You know we’re just entertaining/rubbing ourselves here, right? And that there’s literally zero chance that anything that we ever say here will ever cross a decision maker’s desk. And even then, there’s literally zero chance that the idea hasn’t been thought of in far greater detail and much sooner by hockey people who are smarter and more dialed in than we will ever be. You know all that right?

            So, unless you’re really Blake Wheeler demanding a trade or a scout in the Flames org, you’re being just as “constructive” as me, MDG1600, Christian Tiberi or the good folk who run this site. Which is to say literally zero.

          • Cfan in Van

            Al, I get where you’re coming from. For me, I like to browse through people’s ideas to get an idea of where the club should go, what moves should be made to improve. Creating a big black cloud by dwelling on how things didn’t turn out is a pretty pointless thought process for the person commenting, as well as those reading it. At the very least, one could offer a perspective that considers two sides to the story, or alternate options that could have been explored. Again, just my opinion.

    • aye

      Don’t think Wolf was ever brought in to score goals, everyone knew he was bottom-6 winger at best. Jagr was always a stop-gap and not a solution, too bad he never really got in shape or up to speed. Pribyl basically spent the last 2 seasons on IR, so no one really knows what he is. I don’t think anyone was realistically expecting Klimchuk to be a scorer, he was always a responsible middle-6 option like Frolik. The only real busts here are Shinkaruk and Poirier, and it’s not like Granlund would’ve helped the team’s scoring woes. Foo’s linemate Vecchione, who was more sought after, didn’t do much better last year, and is already 25 and even less likely to make it. So don’t be too hard on management just for that, at least they are trying. And when you look around the league, how many teams don’t have scoring problem? 2/3 of the league are in the same boat, just the reality of salary cap.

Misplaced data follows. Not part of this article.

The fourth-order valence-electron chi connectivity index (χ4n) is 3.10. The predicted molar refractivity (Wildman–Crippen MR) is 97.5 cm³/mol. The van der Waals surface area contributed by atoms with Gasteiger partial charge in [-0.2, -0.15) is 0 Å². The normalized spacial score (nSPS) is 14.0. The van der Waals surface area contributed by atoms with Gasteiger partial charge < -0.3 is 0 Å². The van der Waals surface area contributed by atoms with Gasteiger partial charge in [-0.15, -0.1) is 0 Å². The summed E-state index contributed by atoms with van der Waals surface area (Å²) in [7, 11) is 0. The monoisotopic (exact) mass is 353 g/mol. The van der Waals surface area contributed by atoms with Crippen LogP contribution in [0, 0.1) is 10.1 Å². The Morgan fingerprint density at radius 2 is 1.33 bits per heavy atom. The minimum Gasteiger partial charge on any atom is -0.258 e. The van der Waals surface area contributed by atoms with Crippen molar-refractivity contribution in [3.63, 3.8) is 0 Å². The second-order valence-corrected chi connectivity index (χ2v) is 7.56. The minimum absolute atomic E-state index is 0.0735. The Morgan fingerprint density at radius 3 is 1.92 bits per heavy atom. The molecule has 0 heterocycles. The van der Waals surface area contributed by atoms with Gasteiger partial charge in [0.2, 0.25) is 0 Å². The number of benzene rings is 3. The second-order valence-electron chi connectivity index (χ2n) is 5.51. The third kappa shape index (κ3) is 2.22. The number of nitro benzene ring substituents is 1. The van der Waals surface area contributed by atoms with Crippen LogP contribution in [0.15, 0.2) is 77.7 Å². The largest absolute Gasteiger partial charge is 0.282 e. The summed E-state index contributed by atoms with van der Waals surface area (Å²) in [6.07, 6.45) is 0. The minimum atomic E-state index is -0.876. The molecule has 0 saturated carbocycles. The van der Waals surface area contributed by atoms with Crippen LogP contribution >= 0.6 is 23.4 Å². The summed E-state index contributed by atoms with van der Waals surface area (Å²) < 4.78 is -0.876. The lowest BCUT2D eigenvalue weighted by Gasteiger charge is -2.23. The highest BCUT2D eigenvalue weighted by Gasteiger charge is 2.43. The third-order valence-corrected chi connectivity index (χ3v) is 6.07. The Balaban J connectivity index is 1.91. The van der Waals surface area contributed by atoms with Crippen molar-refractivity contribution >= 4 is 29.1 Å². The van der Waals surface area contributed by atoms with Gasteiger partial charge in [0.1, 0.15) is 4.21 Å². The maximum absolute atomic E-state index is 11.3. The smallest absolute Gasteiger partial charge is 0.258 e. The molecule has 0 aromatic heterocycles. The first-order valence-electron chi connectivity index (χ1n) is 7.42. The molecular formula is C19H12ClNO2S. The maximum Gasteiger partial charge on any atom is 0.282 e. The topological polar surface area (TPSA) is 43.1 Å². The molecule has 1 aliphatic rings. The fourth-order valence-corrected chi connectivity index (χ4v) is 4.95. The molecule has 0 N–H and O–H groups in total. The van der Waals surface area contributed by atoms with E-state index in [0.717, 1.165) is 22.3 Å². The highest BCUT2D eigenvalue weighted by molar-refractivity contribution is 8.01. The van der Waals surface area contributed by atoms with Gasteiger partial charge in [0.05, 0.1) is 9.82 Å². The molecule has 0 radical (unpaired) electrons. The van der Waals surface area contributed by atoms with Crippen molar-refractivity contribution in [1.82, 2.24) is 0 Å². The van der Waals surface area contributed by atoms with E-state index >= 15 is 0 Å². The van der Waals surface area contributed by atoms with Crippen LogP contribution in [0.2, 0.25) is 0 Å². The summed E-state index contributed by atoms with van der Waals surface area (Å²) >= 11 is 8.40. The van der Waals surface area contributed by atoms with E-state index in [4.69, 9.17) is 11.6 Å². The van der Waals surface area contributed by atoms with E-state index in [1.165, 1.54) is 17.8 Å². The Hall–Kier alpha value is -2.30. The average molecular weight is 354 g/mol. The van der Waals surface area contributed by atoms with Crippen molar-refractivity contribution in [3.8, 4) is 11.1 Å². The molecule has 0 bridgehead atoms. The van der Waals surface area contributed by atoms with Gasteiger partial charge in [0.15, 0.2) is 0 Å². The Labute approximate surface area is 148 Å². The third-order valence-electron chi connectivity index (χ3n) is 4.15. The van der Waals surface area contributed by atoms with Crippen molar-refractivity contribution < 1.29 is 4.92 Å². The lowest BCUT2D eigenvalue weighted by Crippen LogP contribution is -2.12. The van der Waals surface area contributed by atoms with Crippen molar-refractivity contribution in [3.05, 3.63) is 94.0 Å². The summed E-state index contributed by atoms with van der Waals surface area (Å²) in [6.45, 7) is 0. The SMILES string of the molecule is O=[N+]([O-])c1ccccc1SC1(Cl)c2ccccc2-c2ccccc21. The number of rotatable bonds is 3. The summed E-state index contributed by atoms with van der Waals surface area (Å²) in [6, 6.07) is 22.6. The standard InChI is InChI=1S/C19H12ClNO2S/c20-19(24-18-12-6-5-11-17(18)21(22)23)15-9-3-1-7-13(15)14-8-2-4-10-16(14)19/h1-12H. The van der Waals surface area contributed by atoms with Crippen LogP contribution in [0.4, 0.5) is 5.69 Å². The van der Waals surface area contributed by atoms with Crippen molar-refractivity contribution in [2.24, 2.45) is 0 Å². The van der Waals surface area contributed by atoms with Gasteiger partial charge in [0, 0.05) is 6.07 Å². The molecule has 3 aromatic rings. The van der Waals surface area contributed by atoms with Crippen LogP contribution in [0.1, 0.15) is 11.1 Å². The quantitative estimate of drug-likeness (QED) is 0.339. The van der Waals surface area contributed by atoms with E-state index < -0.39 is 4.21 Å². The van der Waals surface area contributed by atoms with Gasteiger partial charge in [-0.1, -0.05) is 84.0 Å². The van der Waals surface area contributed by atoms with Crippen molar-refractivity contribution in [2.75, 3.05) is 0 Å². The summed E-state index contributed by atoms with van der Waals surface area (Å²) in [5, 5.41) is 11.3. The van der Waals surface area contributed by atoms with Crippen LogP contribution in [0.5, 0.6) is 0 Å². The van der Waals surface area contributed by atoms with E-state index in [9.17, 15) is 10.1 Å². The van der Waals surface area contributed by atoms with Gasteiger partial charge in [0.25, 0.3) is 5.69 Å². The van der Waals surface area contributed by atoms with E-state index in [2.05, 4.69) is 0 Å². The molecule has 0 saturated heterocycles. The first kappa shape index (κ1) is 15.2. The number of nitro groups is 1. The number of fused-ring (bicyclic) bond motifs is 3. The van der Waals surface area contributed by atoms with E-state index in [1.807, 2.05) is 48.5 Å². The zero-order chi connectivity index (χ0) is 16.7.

• MDG1600

        Hey, I am sour about giving up a bunch of draft choices for a defenceman we didn’t even need. We had lots of good prospect depth on defence. BT should have made the blockbuster trade for a top 6 forward and not done the Hamonic deal.

        • Slowmo

          I think we still can who’s to say they can’t trade away stone he is a good D and can recoup all his picks and then some just because the Flames nose dived doesn’t diminish Stones or Hams returns on the trade market. We could recoup all those picks at least I think we can the powers that be out there in the NHL scouting and decision making know exactly what there getting with these players and of course there going to try and down play the abilies of each of these players but at the end of the day if BT really wanted to he can grab a bunch of prospects.